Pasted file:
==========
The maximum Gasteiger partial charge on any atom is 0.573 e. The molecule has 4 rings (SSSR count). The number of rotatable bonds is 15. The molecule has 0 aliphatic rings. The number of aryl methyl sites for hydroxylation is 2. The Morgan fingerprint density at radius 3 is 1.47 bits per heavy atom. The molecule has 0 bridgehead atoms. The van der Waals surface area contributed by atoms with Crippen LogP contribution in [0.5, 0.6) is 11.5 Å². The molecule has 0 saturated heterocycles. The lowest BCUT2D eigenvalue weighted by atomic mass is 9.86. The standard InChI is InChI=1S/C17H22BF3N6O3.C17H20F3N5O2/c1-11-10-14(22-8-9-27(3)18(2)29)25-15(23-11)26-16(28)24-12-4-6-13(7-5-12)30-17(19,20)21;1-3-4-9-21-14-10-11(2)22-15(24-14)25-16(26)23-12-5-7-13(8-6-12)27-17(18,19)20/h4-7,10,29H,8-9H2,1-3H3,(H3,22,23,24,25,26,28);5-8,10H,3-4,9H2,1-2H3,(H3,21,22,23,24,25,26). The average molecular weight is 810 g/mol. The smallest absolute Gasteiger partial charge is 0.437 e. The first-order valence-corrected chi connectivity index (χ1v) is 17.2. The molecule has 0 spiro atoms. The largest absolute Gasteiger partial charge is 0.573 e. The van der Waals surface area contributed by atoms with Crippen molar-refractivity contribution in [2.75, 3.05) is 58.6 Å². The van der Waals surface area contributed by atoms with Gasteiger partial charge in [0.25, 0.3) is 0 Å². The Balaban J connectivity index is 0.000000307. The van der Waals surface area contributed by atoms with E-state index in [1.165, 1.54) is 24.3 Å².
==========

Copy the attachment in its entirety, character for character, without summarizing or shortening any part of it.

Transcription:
The maximum Gasteiger partial charge on any atom is 0.573 e. The molecule has 4 rings (SSSR count). The number of rotatable bonds is 15. The molecule has 0 aliphatic rings. The number of aryl methyl sites for hydroxylation is 2. The Morgan fingerprint density at radius 3 is 1.47 bits per heavy atom. The molecule has 0 bridgehead atoms. The van der Waals surface area contributed by atoms with Crippen LogP contribution in [0.5, 0.6) is 11.5 Å². The molecule has 0 saturated heterocycles. The lowest BCUT2D eigenvalue weighted by atomic mass is 9.86. The standard InChI is InChI=1S/C17H22BF3N6O3.C17H20F3N5O2/c1-11-10-14(22-8-9-27(3)18(2)29)25-15(23-11)26-16(28)24-12-4-6-13(7-5-12)30-17(19,20)21;1-3-4-9-21-14-10-11(2)22-15(24-14)25-16(26)23-12-5-7-13(8-6-12)27-17(18,19)20/h4-7,10,29H,8-9H2,1-3H3,(H3,22,23,24,25,26,28);5-8,10H,3-4,9H2,1-2H3,(H3,21,22,23,24,25,26). The average molecular weight is 810 g/mol. The smallest absolute Gasteiger partial charge is 0.437 e. The first-order valence-corrected chi connectivity index (χ1v) is 17.2. The molecule has 0 spiro atoms. The largest absolute Gasteiger partial charge is 0.573 e. The van der Waals surface area contributed by atoms with Crippen molar-refractivity contribution in [2.75, 3.05) is 58.6 Å². The van der Waals surface area contributed by atoms with Gasteiger partial charge in [0.25, 0.3) is 0 Å². The Balaban J connectivity index is 0.000000307. The van der Waals surface area contributed by atoms with E-state index in [1.165, 1.54) is 24.3 Å².